With Iran and the P5+1 powers agreeing to a four-month extension of nuclear talks, Carnegie experts are available to assess the implications of the extension and the challenges that need to be overcome to reach a final deal.
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"Neither the U.S. nor Iran is prepared to accept the other's conditions for a final deal, so extending the talks is better than any alternative action at this point. Iran is upholding an interim agreement that keeps it from accumulating nuclear material. Adding more sanctions on Iran now would prompt the Iranians to resume enriching uranium to higher levels, and would make other countries stop enforcing sanctions. It would weaken the United States' position."
"It was not realistic to expect that the U.S. and Iran would be able to bridge four decades of festering mistrust in six months. Extending the negotiations is better than any alternative options. To optimists, the normalization of official dialogue between the U.S. and Iran has been one of the huge achievements of this process. To skeptics, it will remain difficult to find a technical resolution to what is essentially a political conflict. The nuclear issue is the not the underlying cause of U.S.-Iran mistrust—it's merely a symptom of it. The challenge remains finding a way to reconcile Iranian ideological proclivities, U.S. political realities, and Israeli security concerns."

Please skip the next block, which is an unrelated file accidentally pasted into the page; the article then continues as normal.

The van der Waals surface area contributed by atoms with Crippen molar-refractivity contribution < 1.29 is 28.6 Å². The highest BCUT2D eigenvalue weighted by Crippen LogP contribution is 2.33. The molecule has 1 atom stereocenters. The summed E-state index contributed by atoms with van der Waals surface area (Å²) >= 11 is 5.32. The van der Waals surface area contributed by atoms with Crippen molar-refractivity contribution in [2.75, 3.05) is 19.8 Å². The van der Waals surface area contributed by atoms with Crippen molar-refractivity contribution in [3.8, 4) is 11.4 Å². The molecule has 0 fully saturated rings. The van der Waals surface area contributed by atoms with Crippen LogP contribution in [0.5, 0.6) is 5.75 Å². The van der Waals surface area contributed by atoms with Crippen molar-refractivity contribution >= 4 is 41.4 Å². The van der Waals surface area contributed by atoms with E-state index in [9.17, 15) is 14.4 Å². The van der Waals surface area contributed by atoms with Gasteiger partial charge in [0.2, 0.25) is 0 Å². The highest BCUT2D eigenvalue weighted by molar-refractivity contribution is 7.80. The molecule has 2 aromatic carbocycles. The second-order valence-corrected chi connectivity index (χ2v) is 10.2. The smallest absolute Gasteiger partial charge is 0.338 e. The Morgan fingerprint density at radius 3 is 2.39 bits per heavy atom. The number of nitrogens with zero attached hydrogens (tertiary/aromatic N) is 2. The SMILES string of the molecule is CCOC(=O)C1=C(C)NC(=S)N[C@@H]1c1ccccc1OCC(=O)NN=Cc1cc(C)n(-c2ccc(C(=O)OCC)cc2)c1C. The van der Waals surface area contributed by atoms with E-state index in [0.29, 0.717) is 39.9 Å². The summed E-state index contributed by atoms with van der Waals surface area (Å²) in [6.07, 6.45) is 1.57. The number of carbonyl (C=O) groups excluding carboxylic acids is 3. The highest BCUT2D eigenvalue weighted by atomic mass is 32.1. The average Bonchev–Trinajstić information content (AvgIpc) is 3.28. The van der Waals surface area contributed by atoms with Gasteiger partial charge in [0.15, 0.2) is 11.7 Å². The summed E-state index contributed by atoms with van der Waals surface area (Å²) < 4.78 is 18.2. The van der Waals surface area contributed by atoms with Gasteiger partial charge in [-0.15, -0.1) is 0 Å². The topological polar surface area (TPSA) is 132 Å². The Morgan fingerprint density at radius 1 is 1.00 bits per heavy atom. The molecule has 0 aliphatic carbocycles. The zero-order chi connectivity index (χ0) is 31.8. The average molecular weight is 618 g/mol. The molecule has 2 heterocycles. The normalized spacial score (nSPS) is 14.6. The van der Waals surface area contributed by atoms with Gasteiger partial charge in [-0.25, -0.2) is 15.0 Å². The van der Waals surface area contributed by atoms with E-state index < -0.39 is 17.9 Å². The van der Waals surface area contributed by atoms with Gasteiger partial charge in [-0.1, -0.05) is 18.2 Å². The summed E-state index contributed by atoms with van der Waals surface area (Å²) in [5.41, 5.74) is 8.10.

"The limited-term rollover expresses three things: agreement by both sides that not negotiating may make things worse; concern by the powers that Iran hasn't done enough to justify a six-month extension; and negotiators' fear of critics in the U.S. and Iran who demand quick results."
"An extension is far preferable to collapse of the negotiations. It ensures that significant limits on Iran's nuclear program remain in place. It also ensures that International Atomic Energy Agency inspectors continue to benefit from intrusive access—most importantly to centrifuge manufacturing workshops—that Iran would not otherwise be required to grant."
"The main obstacle to reaching a comprehensive agreement on the Iranian nuclear program is not the technical disagreements, but the widening split between Russia and the West over the Ukrainian crisis. Even though Russia kept formally in line with the rest of the six parties' negotiating position, the fact that nowadays it is Russia itself which is the object of growing Western sanctions implies some schizophrenic flavor in the format of talks with Iran."